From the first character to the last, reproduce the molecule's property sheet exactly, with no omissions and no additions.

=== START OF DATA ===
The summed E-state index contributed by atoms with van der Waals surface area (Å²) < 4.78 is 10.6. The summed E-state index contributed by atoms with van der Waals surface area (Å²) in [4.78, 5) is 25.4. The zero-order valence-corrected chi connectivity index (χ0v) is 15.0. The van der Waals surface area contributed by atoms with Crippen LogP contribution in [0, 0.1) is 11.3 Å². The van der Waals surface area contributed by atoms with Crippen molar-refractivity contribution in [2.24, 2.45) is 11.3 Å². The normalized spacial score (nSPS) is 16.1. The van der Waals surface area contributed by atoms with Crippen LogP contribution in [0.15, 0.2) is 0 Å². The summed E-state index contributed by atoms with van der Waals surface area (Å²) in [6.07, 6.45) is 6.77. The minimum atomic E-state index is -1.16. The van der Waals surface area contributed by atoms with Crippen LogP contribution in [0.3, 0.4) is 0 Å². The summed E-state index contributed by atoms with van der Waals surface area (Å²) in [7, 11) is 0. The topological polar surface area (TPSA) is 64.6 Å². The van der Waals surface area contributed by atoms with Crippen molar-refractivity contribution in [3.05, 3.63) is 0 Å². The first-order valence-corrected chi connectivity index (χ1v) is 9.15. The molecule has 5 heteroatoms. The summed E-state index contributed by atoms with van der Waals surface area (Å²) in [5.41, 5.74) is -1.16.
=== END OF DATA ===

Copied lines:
The summed E-state index contributed by atoms with van der Waals surface area (Å²) < 4.78 is 10.6. The summed E-state index contributed by atoms with van der Waals surface area (Å²) in [4.78, 5) is 25.4. The zero-order valence-corrected chi connectivity index (χ0v) is 15.0. The van der Waals surface area contributed by atoms with Crippen LogP contribution in [0, 0.1) is 11.3 Å². The van der Waals surface area contributed by atoms with Crippen molar-refractivity contribution in [2.24, 2.45) is 11.3 Å². The normalized spacial score (nSPS) is 16.1. The van der Waals surface area contributed by atoms with Crippen LogP contribution in [0.15, 0.2) is 0 Å². The summed E-state index contributed by atoms with van der Waals surface area (Å²) in [6.07, 6.45) is 6.77. The minimum atomic E-state index is -1.16. The van der Waals surface area contributed by atoms with Crippen LogP contribution in [0.3, 0.4) is 0 Å². The summed E-state index contributed by atoms with van der Waals surface area (Å²) in [7, 11) is 0. The topological polar surface area (TPSA) is 64.6 Å². The van der Waals surface area contributed by atoms with Crippen molar-refractivity contribution in [3.05, 3.63) is 0 Å². The first-order valence-corrected chi connectivity index (χ1v) is 9.15. The molecule has 5 heteroatoms. The summed E-state index contributed by atoms with van der Waals surface area (Å²) in [5.41, 5.74) is -1.16.